The food at Jumbo's certainly qualifies as soul food but will read, and eat, as simply Southern to anyone who has spent time in Georgia or the Carolinas. The iced tea is sweet, and the greens -- collard, mustard, kale, or turnip -- are salty with bobbing bits of fatback. Other sides, such as black-eyed peas, bring good luck as well as memories of holiday feasts. As is the case with many old-timey diners, the smell of batter and grease is deeply ingrained in all porous surfaces, and will remain with you as a reminder of your hearty meal until you next wash your hair. In Jumbo's case, the ageless odor is understandable -- the Liberty City restaurant has been in constant operation for more than 40 years. Open late, open early, and located just a short jaunt from I-95, Jumbo's survives on more than sentiment. The crackling fried chicken, generous shrimp platters, and groaning, comforting plates full of biscuits, gravy, corn, peas, and beans are beloved by many psyches. For that kind of well-being, you can forget fat and carb grams for a while.

The food at Jumbo's certainly qualifies as soul food but will read, and eat, as simply Southern to anyone who has spent time in Georgia or the Carolinas. The iced tea is sweet, and the greens -- collard, mustard, kale, or turnip -- are salty with bobbing bits of fatback. Other sides, such as black-eyed peas, bring good luck as well as memories of holiday feasts. As is the case with many old-timey diners, the smell of batter and grease is deeply ingrained in all porous surfaces, and will remain with you as a reminder of your hearty meal until you next wash your hair. In Jumbo's case, the ageless odor is understandable -- the Liberty City restaurant has been in constant operation for more than 40 years. Open late, open early, and located just a short jaunt from I-95, Jumbo's survives on more than sentiment. The crackling fried chicken, generous shrimp platters, and groaning, comforting plates full of biscuits, gravy, corn, peas, and beans are beloved by many psyches. For that kind of well-being, you can forget fat and carb grams for a while.

When you think in purist terms about top Japanese eateries, the impeccably classic cuisine at Matsuri (in the Redbird Mall) comes to mind; so does the home cooking at Hiro San in North Miami Beach. But aesthetics play a major role in the Japanese dining experience, and on that score nothing tops Nobu. Located in the glamorous Shore Club, everything about the restaurant is an aesthetic pleasure, from overall décor to small touches at each table. Which is not to say that Nobu Matsuhisa's famed specialties don't measure up. They do, even acknowledging that they are highly personal, Peruvian-influenced takes on Japanese cuisine. Burstingly juicy arctic char with crispy spinach will make you swoon. Two tempuras, of sea urchin and rock shrimp (the former accompanied by tangy yuzu dip, the latter by a spicy cream sauce), are as tasty as they are unusual. And while knockoffs of Nobu's succulent, signature black cod with miso can now be found everywhere, Matsuhisa did it first and still does it best.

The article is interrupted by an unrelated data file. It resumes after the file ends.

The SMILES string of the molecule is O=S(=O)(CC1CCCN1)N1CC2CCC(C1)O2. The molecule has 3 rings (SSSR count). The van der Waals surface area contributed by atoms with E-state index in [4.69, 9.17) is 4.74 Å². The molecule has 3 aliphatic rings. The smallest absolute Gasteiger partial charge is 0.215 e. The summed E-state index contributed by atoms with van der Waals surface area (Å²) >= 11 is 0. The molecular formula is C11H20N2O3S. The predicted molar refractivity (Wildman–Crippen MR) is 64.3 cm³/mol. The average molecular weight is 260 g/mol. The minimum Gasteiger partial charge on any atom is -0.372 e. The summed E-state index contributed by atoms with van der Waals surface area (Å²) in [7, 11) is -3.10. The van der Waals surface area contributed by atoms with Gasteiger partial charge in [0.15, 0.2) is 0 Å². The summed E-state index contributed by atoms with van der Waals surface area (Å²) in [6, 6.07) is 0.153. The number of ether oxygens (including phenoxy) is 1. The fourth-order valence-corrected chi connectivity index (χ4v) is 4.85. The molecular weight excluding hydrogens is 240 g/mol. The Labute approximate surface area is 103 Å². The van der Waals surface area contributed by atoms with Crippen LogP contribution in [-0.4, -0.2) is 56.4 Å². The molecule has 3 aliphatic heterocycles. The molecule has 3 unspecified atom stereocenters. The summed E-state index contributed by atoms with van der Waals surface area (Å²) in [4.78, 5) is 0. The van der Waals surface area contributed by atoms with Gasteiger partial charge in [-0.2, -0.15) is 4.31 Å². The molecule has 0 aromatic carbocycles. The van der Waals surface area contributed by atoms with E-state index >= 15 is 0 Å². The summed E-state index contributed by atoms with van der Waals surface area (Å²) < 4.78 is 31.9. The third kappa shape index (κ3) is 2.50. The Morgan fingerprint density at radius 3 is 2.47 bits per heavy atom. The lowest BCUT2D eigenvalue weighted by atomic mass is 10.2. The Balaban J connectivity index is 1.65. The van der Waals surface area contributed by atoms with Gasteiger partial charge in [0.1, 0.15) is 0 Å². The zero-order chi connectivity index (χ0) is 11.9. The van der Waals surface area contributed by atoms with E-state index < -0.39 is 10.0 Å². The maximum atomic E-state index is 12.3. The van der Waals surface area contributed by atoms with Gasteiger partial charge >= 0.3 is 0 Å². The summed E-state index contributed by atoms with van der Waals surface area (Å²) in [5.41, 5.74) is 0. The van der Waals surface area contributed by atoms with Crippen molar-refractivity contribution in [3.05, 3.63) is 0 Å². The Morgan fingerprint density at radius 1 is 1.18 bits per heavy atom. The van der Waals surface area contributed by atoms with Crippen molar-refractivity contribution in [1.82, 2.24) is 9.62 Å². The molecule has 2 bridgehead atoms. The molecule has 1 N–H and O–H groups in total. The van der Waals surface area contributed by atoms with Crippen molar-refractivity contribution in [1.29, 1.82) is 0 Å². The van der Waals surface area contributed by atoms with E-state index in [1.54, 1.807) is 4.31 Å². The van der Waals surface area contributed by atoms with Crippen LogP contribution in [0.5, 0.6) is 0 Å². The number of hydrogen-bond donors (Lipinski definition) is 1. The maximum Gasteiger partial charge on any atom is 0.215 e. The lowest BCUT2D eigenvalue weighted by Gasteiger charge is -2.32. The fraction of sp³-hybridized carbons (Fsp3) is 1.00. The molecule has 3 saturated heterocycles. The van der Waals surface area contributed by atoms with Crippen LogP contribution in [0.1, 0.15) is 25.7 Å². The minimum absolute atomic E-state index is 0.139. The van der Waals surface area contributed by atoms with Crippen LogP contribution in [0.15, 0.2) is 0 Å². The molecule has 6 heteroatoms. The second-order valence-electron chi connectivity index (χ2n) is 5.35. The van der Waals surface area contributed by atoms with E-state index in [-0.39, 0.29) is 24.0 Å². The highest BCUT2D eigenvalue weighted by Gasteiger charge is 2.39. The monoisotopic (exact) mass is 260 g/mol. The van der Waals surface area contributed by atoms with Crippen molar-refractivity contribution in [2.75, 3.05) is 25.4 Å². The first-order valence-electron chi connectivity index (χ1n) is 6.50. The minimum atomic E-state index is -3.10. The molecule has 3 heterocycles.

Pan-seared scallops
Pan-seared scallops
When you think in purist terms about top Japanese eateries, the impeccably classic cuisine at Matsuri (in the Redbird Mall) comes to mind; so does the home cooking at Hiro San in North Miami Beach. But aesthetics play a major role in the Japanese dining experience, and on that score nothing tops Nobu. Located in the glamorous Shore Club, everything about the restaurant is an aesthetic pleasure, from overall décor to small touches at each table. Which is not to say that Nobu Matsuhisa's famed specialties don't measure up. They do, even acknowledging that they are highly personal, Peruvian-influenced takes on Japanese cuisine. Burstingly juicy arctic char with crispy spinach will make you swoon. Two tempuras, of sea urchin and rock shrimp (the former accompanied by tangy yuzu dip, the latter by a spicy cream sauce), are as tasty as they are unusual. And while knockoffs of Nobu's succulent, signature black cod with miso can now be found everywhere, Matsuhisa did it first and still does it best.

Talk about running with scissors. Bratty Kevin Cory runs around with a knife -- sometimes more than one, and not of the butter variety. The chef at Siam River sushi bar, Cory puts his sharp tongue and sharp blade to use talking, dishing, and serving the most innovative, undoubtedly freshest sushi in town. Siam River also has an excellent selection of Thai food, for those who avoid uncooked finned things.

The mostly self-trained Cory haunts the docks and airport seeking only the freshest, never-frozen fish and crustaceans for Siam River's (literally) lively selection of menu items, which change daily according to what the nets bring in.

Cory will talk your ear off about snatching abalone from the Pacific or triggerfish from the surf, but that's okay -- when at Siam River, you'll be busy stuffing your face.

Best Mile in Miami
From I-395 to Fifth Street

Enjoy the commute during the rising or falling of the sun. See the setting of the moon over Miami's skyline. Wave to cruise ship passengers voyaging from the Port of Miami. Admire the Jet Skiers and boaters with Star Island in the background. And anticipate a thrilling event at either mile's end with the American Airlines Arena and downtown Miami on the west or slide over the bridge and fall into the excitement of beautiful South Beach on the east.